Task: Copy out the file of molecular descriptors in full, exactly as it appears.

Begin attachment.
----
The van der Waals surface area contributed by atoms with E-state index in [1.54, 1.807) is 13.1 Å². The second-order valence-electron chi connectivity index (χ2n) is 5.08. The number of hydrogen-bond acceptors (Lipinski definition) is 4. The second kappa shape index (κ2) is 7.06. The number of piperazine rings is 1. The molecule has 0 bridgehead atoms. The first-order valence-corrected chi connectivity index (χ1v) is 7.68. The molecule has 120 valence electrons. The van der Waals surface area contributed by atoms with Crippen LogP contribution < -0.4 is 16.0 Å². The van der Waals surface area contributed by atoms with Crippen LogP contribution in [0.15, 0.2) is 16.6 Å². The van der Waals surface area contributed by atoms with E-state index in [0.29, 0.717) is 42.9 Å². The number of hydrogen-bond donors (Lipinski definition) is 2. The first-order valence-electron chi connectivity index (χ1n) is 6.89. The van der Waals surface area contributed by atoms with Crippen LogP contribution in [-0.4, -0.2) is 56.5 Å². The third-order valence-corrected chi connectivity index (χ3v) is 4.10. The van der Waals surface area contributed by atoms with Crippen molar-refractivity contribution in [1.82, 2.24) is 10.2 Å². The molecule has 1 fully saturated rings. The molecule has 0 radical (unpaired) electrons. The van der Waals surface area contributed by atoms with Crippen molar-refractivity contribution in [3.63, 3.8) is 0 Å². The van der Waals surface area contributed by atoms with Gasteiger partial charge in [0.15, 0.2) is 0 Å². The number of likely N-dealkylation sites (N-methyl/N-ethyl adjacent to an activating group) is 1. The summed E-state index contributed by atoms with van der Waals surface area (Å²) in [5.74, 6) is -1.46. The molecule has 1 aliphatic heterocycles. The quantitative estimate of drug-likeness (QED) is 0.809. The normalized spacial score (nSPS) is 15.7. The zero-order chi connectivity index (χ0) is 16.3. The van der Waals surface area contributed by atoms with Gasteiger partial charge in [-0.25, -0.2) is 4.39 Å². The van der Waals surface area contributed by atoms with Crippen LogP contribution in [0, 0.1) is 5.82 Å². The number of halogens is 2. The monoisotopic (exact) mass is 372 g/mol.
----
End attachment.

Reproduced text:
The van der Waals surface area contributed by atoms with E-state index in [1.54, 1.807) is 13.1 Å². The second-order valence-electron chi connectivity index (χ2n) is 5.08. The number of hydrogen-bond acceptors (Lipinski definition) is 4. The second kappa shape index (κ2) is 7.06. The number of piperazine rings is 1. The molecule has 0 bridgehead atoms. The first-order valence-corrected chi connectivity index (χ1v) is 7.68. The molecule has 120 valence electrons. The van der Waals surface area contributed by atoms with Crippen LogP contribution < -0.4 is 16.0 Å². The van der Waals surface area contributed by atoms with Crippen LogP contribution in [0.15, 0.2) is 16.6 Å². The van der Waals surface area contributed by atoms with E-state index in [0.29, 0.717) is 42.9 Å². The number of hydrogen-bond donors (Lipinski definition) is 2. The first-order valence-electron chi connectivity index (χ1n) is 6.89. The van der Waals surface area contributed by atoms with Crippen LogP contribution in [-0.4, -0.2) is 56.5 Å². The third-order valence-corrected chi connectivity index (χ3v) is 4.10. The van der Waals surface area contributed by atoms with Crippen molar-refractivity contribution in [1.82, 2.24) is 10.2 Å². The molecule has 1 fully saturated rings. The molecule has 0 radical (unpaired) electrons. The van der Waals surface area contributed by atoms with Crippen molar-refractivity contribution in [3.63, 3.8) is 0 Å². The van der Waals surface area contributed by atoms with Gasteiger partial charge in [0.15, 0.2) is 0 Å². The number of likely N-dealkylation sites (N-methyl/N-ethyl adjacent to an activating group) is 1. The summed E-state index contributed by atoms with van der Waals surface area (Å²) in [5.74, 6) is -1.46. The molecule has 1 aliphatic heterocycles. The quantitative estimate of drug-likeness (QED) is 0.809. The normalized spacial score (nSPS) is 15.7. The zero-order chi connectivity index (χ0) is 16.3. The van der Waals surface area contributed by atoms with Gasteiger partial charge in [-0.25, -0.2) is 4.39 Å². The van der Waals surface area contributed by atoms with Crippen LogP contribution in [0, 0.1) is 5.82 Å². The number of halogens is 2. The monoisotopic (exact) mass is 372 g/mol.